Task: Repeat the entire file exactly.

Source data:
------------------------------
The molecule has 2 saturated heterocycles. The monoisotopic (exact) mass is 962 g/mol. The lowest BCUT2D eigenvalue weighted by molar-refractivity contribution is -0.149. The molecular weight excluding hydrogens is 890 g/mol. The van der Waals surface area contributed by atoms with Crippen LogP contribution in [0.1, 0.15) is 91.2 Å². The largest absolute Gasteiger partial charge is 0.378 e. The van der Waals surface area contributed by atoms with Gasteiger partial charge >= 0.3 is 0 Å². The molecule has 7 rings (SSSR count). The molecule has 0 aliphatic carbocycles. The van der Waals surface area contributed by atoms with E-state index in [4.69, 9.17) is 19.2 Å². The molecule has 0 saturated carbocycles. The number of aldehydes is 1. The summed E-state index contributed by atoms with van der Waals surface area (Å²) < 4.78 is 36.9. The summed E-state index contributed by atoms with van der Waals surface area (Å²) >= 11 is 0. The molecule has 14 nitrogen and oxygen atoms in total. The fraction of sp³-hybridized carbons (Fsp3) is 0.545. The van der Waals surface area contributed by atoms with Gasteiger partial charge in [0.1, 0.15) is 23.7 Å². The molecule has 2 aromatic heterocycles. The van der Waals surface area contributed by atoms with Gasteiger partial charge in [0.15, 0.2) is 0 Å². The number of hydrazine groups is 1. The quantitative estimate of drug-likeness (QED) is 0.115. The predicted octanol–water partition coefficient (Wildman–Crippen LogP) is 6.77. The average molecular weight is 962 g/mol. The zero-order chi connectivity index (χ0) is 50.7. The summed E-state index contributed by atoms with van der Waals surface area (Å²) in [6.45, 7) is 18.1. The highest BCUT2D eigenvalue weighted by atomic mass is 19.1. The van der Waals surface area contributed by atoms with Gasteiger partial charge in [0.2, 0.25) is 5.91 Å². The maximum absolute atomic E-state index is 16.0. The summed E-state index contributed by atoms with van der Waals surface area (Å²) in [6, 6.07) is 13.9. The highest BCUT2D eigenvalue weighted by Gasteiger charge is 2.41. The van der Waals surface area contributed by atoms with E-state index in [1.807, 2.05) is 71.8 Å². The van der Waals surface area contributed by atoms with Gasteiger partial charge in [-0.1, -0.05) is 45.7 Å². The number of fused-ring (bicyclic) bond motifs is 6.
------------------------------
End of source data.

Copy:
The molecule has 2 saturated heterocycles. The monoisotopic (exact) mass is 962 g/mol. The lowest BCUT2D eigenvalue weighted by molar-refractivity contribution is -0.149. The molecular weight excluding hydrogens is 890 g/mol. The van der Waals surface area contributed by atoms with Crippen LogP contribution in [0.1, 0.15) is 91.2 Å². The largest absolute Gasteiger partial charge is 0.378 e. The van der Waals surface area contributed by atoms with Gasteiger partial charge >= 0.3 is 0 Å². The molecule has 7 rings (SSSR count). The molecule has 0 aliphatic carbocycles. The van der Waals surface area contributed by atoms with E-state index in [4.69, 9.17) is 19.2 Å². The molecule has 0 saturated carbocycles. The number of aldehydes is 1. The summed E-state index contributed by atoms with van der Waals surface area (Å²) < 4.78 is 36.9. The summed E-state index contributed by atoms with van der Waals surface area (Å²) >= 11 is 0. The molecule has 14 nitrogen and oxygen atoms in total. The fraction of sp³-hybridized carbons (Fsp3) is 0.545. The van der Waals surface area contributed by atoms with Gasteiger partial charge in [0.1, 0.15) is 23.7 Å². The molecule has 2 aromatic heterocycles. The van der Waals surface area contributed by atoms with Gasteiger partial charge in [0.15, 0.2) is 0 Å². The number of hydrazine groups is 1. The quantitative estimate of drug-likeness (QED) is 0.115. The predicted octanol–water partition coefficient (Wildman–Crippen LogP) is 6.77. The average molecular weight is 962 g/mol. The zero-order chi connectivity index (χ0) is 50.7. The summed E-state index contributed by atoms with van der Waals surface area (Å²) in [6.45, 7) is 18.1. The highest BCUT2D eigenvalue weighted by atomic mass is 19.1. The van der Waals surface area contributed by atoms with Gasteiger partial charge in [0.2, 0.25) is 5.91 Å². The maximum absolute atomic E-state index is 16.0. The summed E-state index contributed by atoms with van der Waals surface area (Å²) in [6, 6.07) is 13.9. The highest BCUT2D eigenvalue weighted by Gasteiger charge is 2.41. The van der Waals surface area contributed by atoms with E-state index in [1.807, 2.05) is 71.8 Å². The van der Waals surface area contributed by atoms with Gasteiger partial charge in [-0.1, -0.05) is 45.7 Å². The number of fused-ring (bicyclic) bond motifs is 6.